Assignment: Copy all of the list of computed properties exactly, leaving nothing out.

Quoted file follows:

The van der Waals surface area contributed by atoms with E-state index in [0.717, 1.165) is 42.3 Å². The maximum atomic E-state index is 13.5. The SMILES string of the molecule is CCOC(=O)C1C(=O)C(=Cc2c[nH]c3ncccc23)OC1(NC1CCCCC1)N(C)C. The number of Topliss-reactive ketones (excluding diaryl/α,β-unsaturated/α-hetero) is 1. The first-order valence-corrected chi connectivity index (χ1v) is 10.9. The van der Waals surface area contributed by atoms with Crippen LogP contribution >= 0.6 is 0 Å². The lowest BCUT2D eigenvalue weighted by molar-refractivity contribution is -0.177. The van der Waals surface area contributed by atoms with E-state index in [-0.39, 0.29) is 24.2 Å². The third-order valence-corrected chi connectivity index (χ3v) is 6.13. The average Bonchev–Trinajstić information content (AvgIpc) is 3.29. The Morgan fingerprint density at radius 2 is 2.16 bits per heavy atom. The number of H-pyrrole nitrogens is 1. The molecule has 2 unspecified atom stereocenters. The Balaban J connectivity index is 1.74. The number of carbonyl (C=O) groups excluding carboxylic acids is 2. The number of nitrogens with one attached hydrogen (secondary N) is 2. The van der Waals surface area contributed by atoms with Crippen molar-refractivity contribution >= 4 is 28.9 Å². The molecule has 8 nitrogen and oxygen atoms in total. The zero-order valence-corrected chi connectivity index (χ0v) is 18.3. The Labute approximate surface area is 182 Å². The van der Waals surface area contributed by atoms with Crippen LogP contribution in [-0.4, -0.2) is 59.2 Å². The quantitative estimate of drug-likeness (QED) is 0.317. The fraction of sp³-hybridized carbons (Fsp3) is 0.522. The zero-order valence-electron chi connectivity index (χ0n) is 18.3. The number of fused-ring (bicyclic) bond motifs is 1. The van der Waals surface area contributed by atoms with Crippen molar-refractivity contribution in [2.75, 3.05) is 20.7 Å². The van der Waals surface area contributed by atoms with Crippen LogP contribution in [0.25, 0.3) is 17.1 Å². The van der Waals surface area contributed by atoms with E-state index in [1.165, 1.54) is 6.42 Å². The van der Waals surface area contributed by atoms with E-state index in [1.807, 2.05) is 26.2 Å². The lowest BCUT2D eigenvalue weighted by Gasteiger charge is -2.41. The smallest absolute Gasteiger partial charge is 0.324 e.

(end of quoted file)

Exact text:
The van der Waals surface area contributed by atoms with E-state index in [0.717, 1.165) is 42.3 Å². The maximum atomic E-state index is 13.5. The SMILES string of the molecule is CCOC(=O)C1C(=O)C(=Cc2c[nH]c3ncccc23)OC1(NC1CCCCC1)N(C)C. The number of Topliss-reactive ketones (excluding diaryl/α,β-unsaturated/α-hetero) is 1. The first-order valence-corrected chi connectivity index (χ1v) is 10.9. The van der Waals surface area contributed by atoms with Crippen LogP contribution >= 0.6 is 0 Å². The lowest BCUT2D eigenvalue weighted by molar-refractivity contribution is -0.177. The van der Waals surface area contributed by atoms with E-state index in [-0.39, 0.29) is 24.2 Å². The third-order valence-corrected chi connectivity index (χ3v) is 6.13. The average Bonchev–Trinajstić information content (AvgIpc) is 3.29. The Morgan fingerprint density at radius 2 is 2.16 bits per heavy atom. The number of H-pyrrole nitrogens is 1. The molecule has 2 unspecified atom stereocenters. The Balaban J connectivity index is 1.74. The number of carbonyl (C=O) groups excluding carboxylic acids is 2. The number of nitrogens with one attached hydrogen (secondary N) is 2. The van der Waals surface area contributed by atoms with Crippen molar-refractivity contribution >= 4 is 28.9 Å². The molecule has 8 nitrogen and oxygen atoms in total. The zero-order valence-corrected chi connectivity index (χ0v) is 18.3. The Labute approximate surface area is 182 Å². The van der Waals surface area contributed by atoms with Crippen LogP contribution in [-0.4, -0.2) is 59.2 Å². The quantitative estimate of drug-likeness (QED) is 0.317. The fraction of sp³-hybridized carbons (Fsp3) is 0.522. The zero-order valence-electron chi connectivity index (χ0n) is 18.3. The number of fused-ring (bicyclic) bond motifs is 1. The van der Waals surface area contributed by atoms with Crippen molar-refractivity contribution in [2.75, 3.05) is 20.7 Å². The van der Waals surface area contributed by atoms with Crippen LogP contribution in [0.25, 0.3) is 17.1 Å². The van der Waals surface area contributed by atoms with E-state index in [1.165, 1.54) is 6.42 Å². The van der Waals surface area contributed by atoms with E-state index in [1.807, 2.05) is 26.2 Å². The lowest BCUT2D eigenvalue weighted by Gasteiger charge is -2.41. The smallest absolute Gasteiger partial charge is 0.324 e.